Berossus’ own account (in Babylonian History) is lost, but it was summarized by the Jewish historian Flavius Josephus in his Against Apion.  One such account is the Babylonian king Nebuchadnezzar II (562 BC – 605 BC).


Berossus […] at length comes down to Nabopolassar, who was king of Babylon and the Chaldaeans. And when he was relating the acts of this king, he describes to us how he sent his son Nebuchadnezzar against Egypt, and against our land [Judah], with a great army, upon his being informed that they had revolted from him; and how, by that means, he subdued them all, and set our temple that was at Jerusalem on fire; nay, and removed our people entirely out of their own country, and transferred them to Babylon;note when it so happened that our city was desolate during the interval of seventy years, until the days of Cyrus king of Persia.

Berossus then says, “that this Babylonian king conquered Egypt,note and Syria, and Phoenicia, and Arabia, and exceeded in his exploits all that had reigned before him in Babylon and Chaldaea.”

A little after which Berossus subjoins what follows in his History of Ancient Times. I will set down Berossus’ own accounts, which are these: “When Nabopolassar, father of Nebuchadnezzar, heard that the governor whom he had set over Egypt [3], and over the parts of Coele-Syria and Phoenicia, had revolted from him, he was not able to bear it any longer; but committing certain parts of his army to his son Nebuchadnezzar, who was then but young, he sent him against the rebel: Nebuchadnezzar joined battle with him, and conquered him, and reduced the country under his dominion again.

Now it so fell out that his father Nabopolassar fell into a distemper at this time, and died in the city of Babylon, after he had reigned twenty-nine years. But as he understood, in a little time, that his father Nabopolassar was dead, he set the affairs of Egypt and the other countries in order, and committed the captives he had taken from the Jews, and Phoenicians, and Syrians, and of the nations belonging to Egypt, to some of his friends, that they might conduct that part of the forces that had on heavy armor, with the rest of his baggage, to Babylonia; while he went in haste, having but a few with him, over the desert to Babylon; whither, when he was come, he found the public affairs had been managed by the Chaldaeans, and that the principal person among them had preserved the kingdom for him.

Accordingly, he now entirely obtained all his father’s dominions. He then came, and ordered the captives to be placed as colonies in the most proper places of Babylonia; but for himself, he adorned the temple of Bêl [Esagila], and the other temples, after an elegant manner, out of the spoils he had taken in this war.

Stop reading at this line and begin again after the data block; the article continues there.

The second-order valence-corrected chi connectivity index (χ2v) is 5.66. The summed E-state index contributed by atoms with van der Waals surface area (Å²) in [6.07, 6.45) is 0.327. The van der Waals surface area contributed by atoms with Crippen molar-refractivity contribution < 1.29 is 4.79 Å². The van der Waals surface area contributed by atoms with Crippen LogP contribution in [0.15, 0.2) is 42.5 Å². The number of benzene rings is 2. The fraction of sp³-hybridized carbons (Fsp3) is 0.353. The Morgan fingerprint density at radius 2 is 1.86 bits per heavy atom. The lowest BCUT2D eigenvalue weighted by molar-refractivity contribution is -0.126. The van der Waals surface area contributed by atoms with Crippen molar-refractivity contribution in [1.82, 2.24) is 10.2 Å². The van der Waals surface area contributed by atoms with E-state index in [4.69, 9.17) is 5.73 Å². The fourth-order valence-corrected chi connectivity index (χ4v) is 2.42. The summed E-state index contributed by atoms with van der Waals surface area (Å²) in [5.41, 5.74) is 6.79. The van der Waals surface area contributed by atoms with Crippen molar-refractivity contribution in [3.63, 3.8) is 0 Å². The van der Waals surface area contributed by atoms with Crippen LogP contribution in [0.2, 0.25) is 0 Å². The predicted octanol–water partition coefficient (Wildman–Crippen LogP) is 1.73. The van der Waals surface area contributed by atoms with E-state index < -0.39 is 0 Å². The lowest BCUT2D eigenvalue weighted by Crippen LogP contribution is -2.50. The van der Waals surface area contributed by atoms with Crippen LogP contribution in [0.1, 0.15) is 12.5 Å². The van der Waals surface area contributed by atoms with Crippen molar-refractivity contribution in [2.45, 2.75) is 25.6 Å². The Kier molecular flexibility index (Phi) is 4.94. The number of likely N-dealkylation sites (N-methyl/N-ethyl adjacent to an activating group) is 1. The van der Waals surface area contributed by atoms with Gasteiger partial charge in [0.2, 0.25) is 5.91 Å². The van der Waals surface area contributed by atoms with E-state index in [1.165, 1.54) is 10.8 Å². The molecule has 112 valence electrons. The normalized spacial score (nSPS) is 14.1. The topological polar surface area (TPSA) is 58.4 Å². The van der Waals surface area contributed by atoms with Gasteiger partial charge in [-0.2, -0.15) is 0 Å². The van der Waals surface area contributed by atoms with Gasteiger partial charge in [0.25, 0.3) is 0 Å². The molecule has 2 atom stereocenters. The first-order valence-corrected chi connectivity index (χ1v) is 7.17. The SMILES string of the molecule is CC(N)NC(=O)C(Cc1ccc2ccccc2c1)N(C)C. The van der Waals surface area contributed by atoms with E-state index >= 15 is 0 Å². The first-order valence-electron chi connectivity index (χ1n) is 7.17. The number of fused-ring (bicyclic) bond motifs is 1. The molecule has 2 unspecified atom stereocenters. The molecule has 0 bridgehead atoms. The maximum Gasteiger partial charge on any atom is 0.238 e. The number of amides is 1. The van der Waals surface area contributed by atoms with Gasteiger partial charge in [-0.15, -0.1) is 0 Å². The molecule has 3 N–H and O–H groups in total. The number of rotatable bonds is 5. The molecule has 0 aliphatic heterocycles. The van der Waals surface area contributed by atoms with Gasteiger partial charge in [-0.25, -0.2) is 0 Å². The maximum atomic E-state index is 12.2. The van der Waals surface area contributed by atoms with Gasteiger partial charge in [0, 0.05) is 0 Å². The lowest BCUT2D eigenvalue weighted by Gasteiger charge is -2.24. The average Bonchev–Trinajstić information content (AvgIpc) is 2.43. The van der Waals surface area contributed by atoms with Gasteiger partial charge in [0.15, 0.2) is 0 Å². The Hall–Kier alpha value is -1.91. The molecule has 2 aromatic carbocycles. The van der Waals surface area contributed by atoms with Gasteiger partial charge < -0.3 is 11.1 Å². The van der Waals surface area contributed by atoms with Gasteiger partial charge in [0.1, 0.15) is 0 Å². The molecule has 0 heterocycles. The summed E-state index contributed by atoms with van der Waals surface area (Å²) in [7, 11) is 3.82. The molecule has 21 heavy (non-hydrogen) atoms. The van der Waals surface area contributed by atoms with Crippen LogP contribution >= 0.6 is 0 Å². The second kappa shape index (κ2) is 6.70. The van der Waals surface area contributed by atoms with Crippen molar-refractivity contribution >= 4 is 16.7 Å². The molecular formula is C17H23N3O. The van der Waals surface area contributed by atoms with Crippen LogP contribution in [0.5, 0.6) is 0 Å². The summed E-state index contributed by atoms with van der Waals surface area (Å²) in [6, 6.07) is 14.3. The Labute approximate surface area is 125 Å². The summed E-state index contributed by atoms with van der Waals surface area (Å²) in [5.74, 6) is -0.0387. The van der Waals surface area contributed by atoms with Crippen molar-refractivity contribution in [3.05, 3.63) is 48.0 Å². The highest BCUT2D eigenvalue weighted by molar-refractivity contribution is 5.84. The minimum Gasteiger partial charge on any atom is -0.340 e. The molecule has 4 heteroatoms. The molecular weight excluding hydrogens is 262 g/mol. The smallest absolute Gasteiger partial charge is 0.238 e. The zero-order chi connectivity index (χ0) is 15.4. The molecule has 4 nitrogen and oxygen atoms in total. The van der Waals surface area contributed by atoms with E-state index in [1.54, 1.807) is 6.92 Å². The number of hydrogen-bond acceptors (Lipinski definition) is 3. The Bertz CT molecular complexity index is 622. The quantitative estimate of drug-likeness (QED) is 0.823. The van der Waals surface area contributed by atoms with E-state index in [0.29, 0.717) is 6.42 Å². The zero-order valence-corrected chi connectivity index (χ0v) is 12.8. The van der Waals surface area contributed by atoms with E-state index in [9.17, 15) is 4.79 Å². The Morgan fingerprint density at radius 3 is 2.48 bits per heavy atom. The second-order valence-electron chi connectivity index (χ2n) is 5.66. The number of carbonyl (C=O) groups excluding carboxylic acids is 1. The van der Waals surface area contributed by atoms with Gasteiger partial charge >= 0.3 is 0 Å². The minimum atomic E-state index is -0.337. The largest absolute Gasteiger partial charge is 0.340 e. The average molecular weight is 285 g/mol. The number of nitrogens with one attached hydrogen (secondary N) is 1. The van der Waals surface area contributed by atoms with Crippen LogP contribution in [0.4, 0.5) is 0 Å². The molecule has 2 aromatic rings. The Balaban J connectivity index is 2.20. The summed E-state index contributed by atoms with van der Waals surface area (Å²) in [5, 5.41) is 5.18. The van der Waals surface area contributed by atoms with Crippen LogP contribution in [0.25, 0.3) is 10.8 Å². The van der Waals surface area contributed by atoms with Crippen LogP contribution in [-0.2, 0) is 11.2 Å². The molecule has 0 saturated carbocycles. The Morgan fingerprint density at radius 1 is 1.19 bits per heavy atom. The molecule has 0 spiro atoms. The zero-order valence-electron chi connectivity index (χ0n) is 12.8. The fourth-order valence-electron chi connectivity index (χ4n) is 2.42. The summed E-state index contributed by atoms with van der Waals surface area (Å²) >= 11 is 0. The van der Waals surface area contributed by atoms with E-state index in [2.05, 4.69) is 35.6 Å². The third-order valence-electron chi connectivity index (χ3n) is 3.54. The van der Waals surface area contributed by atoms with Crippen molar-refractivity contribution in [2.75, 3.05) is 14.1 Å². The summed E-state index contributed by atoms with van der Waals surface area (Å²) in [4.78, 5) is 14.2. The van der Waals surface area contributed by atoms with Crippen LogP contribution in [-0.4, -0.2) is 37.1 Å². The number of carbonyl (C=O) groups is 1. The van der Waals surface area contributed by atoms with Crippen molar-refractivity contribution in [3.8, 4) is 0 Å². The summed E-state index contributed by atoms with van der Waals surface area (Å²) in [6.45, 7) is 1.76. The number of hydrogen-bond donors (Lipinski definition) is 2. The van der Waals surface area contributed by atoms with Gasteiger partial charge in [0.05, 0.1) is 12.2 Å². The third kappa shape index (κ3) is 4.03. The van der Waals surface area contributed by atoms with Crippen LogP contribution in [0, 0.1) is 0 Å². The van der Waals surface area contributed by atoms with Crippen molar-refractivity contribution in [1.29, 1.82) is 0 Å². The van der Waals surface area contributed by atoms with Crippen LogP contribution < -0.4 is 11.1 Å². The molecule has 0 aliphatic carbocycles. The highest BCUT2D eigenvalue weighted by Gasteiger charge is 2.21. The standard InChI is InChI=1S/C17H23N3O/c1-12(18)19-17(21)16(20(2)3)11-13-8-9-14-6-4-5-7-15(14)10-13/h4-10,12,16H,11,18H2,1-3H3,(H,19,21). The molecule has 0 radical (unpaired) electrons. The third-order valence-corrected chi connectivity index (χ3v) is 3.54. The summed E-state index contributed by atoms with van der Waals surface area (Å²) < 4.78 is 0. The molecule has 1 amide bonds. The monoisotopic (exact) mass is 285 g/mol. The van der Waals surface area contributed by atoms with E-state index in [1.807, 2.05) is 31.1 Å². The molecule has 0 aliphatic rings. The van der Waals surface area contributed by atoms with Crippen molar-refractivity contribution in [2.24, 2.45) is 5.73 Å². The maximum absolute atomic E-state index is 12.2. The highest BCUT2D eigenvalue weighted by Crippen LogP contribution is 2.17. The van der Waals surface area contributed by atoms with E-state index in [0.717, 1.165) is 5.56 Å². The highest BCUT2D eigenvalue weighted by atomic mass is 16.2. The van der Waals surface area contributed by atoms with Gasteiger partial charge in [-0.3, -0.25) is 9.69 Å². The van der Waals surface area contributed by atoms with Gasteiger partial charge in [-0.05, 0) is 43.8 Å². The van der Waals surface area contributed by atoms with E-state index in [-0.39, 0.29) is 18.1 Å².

He also rebuilt the old city, and added another to it on the outside, and so far restored Babylon, that none who should besiege it afterwards might have it in their power to divert the river, so as to facilitate an entrance into it; and this he did by building three walls about the inner city, and three about the outer. Some of these walls he built of burnt brick and bitumen, and some of brick only.

So when he had thus fortified the city with walls, after an excellent manner, and had adorned the gates magnificently, he added a new palace to that which his father had dwelt in, and this close by it also, and that more eminent in its height, and in its great splendor. It would perhaps require too long a narration, if any one were to describe it. However, as prodigiously large and as magnificent as it was, it was finished in fifteen days. Now in this palace he erected very high walks, supported by stone pillars, and by planting what was called a pensile paradise, and replenishing it with all sorts of trees, he rendered the prospect an exact resemblance of a mountainous country. This he did to please his queen, because she had been brought up in Media, and was fond of a mountainous situation.”

This is what Berossus relates concerning the forementioned king, as he relates many other things about him also in the third book of his Chaldean History; wherein he complains of the Greek writers for supposing, without any foundation, that Babylon was built by Semiramis, queen of Assyria, and for her false pretense to those wonderful edifices thereto buildings at Babylon, do no way contradict those ancient and relating, as if they were her own workmanship; as indeed in these affairs the Chaldean History cannot but be the most credible.